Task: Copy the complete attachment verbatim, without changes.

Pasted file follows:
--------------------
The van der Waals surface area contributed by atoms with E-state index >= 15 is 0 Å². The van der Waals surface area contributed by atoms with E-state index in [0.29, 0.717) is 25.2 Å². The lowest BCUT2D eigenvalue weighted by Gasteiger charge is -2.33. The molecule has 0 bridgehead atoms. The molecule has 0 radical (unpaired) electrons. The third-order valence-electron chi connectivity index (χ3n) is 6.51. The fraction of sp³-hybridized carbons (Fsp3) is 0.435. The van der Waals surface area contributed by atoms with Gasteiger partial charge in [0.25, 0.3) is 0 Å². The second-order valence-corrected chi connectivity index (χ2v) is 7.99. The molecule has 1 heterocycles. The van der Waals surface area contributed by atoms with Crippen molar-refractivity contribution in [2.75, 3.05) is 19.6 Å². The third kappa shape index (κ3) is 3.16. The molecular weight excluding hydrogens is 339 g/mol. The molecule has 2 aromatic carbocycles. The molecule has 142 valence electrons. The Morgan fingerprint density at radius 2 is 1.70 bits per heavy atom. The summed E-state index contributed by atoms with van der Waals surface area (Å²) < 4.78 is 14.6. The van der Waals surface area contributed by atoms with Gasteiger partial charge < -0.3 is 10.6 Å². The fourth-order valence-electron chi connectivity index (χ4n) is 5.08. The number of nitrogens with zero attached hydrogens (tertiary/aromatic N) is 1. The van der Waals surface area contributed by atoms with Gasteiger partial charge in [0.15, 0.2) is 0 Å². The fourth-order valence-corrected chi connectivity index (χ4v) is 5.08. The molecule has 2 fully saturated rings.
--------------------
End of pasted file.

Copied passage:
The van der Waals surface area contributed by atoms with E-state index >= 15 is 0 Å². The van der Waals surface area contributed by atoms with E-state index in [0.29, 0.717) is 25.2 Å². The lowest BCUT2D eigenvalue weighted by Gasteiger charge is -2.33. The molecule has 0 bridgehead atoms. The molecule has 0 radical (unpaired) electrons. The third-order valence-electron chi connectivity index (χ3n) is 6.51. The fraction of sp³-hybridized carbons (Fsp3) is 0.435. The van der Waals surface area contributed by atoms with Gasteiger partial charge in [0.25, 0.3) is 0 Å². The second-order valence-corrected chi connectivity index (χ2v) is 7.99. The molecule has 1 heterocycles. The van der Waals surface area contributed by atoms with Crippen molar-refractivity contribution in [2.75, 3.05) is 19.6 Å². The third kappa shape index (κ3) is 3.16. The molecular weight excluding hydrogens is 339 g/mol. The molecule has 2 aromatic carbocycles. The molecule has 142 valence electrons. The Morgan fingerprint density at radius 2 is 1.70 bits per heavy atom. The summed E-state index contributed by atoms with van der Waals surface area (Å²) < 4.78 is 14.6. The van der Waals surface area contributed by atoms with Gasteiger partial charge < -0.3 is 10.6 Å². The fourth-order valence-electron chi connectivity index (χ4n) is 5.08. The number of nitrogens with zero attached hydrogens (tertiary/aromatic N) is 1. The van der Waals surface area contributed by atoms with Gasteiger partial charge in [0.15, 0.2) is 0 Å². The fourth-order valence-corrected chi connectivity index (χ4v) is 5.08. The molecule has 2 fully saturated rings.